10) The currency is the SEK.......which is great when you want to ask someone for a bit of money........"can i have some seks" ?
    11) There are plenty of "international" schools that hold lessons in english (but sadly not american)
    12) You will see nipples and bottoms on the TV, and no one will be sued for it.
    13) Their fashion sense can be quite poor, to say the very least.
     
  23. TSE thread starter macrumors 68030

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    #23
    Alright guys... this is what I've decided.

    I obviously don't have enough time to spend to learn a new language good enough to do any real school work, so I think I am going to Britain instead, while taking German/Swedish classes over these next couple of years so I might be able to go there over the summer or go there for college.

    Does anybody know of a good foreign exchange company that can take me to Britain?
     
  24. kali-shey macrumors newbie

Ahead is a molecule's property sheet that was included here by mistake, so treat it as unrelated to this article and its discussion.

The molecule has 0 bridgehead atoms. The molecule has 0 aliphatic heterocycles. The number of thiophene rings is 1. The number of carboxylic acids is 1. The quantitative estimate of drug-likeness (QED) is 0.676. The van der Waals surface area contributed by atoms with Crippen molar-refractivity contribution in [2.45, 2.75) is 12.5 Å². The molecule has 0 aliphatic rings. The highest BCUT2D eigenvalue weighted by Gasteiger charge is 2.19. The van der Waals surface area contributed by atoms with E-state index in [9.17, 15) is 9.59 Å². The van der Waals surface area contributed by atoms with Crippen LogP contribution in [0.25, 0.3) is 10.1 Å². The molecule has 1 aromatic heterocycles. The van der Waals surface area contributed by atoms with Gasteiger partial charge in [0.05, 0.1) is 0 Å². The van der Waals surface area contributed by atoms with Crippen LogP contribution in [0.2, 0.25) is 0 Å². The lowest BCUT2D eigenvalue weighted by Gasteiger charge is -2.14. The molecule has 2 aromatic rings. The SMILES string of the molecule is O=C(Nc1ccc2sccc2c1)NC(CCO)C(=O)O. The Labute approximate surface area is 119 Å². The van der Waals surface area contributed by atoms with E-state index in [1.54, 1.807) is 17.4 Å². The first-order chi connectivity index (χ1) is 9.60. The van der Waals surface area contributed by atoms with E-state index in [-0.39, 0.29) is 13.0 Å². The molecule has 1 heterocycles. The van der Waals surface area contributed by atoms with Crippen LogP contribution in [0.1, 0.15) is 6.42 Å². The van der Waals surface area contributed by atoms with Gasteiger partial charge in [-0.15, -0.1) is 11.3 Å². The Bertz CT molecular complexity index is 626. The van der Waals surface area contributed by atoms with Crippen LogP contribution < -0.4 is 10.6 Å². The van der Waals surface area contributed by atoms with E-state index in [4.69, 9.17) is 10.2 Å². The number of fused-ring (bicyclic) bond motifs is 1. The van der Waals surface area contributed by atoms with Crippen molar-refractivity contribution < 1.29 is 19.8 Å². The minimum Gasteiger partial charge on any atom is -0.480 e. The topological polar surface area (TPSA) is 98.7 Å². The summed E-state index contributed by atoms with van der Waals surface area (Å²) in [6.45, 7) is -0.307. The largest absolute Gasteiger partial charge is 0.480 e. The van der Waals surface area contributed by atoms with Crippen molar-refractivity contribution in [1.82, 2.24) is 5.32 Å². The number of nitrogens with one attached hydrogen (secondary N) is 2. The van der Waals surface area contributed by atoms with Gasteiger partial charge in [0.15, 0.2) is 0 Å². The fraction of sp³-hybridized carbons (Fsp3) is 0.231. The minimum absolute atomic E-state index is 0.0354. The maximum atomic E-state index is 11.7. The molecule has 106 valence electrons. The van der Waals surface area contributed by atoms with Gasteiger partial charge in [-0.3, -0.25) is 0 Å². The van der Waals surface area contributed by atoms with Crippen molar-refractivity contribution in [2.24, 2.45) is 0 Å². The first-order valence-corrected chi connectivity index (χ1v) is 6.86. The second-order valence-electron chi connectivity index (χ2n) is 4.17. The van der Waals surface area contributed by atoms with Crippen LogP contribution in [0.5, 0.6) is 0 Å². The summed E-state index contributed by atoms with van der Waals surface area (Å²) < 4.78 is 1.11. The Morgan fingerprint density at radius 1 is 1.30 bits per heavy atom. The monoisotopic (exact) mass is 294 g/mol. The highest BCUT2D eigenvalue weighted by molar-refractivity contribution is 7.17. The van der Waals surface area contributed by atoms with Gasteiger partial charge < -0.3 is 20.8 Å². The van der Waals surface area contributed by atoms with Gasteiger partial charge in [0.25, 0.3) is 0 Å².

kali-shey

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    #24
    My Dad's side of the family is Swedish and many of them still live in Sweden. My husband and I looked into moving there, but it's pretty expensive. You can attend school there, but you will be required to learn to speak Svenska (swedish) to live/study there.
     
  25. GfPQqmcRKUvP macrumors 68040

    GfPQqmcRKUvP

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    #25
    Oh, I know. How terribly unseemly. :rolleyes:

    Heaven forbid you start a conversation in the language that they speak near perfectly and is native to you! English is the universal language. It's not American arrogance, and it's not rude to start conversations in English with English-speaking people. You know why they all learned English? Because it's useful and near universal. If you learn a couple of phrases in Swedish to let them know you're trying, they'll be more than happy.

    What would be rude, and..umm...what you call "American" would be to walk into a class that is being taught in Swedish and expecting them to change their whole class procedures on account of you. Of course, you wouldn't do that and this is the main reason why you shouldn't go to Sweden.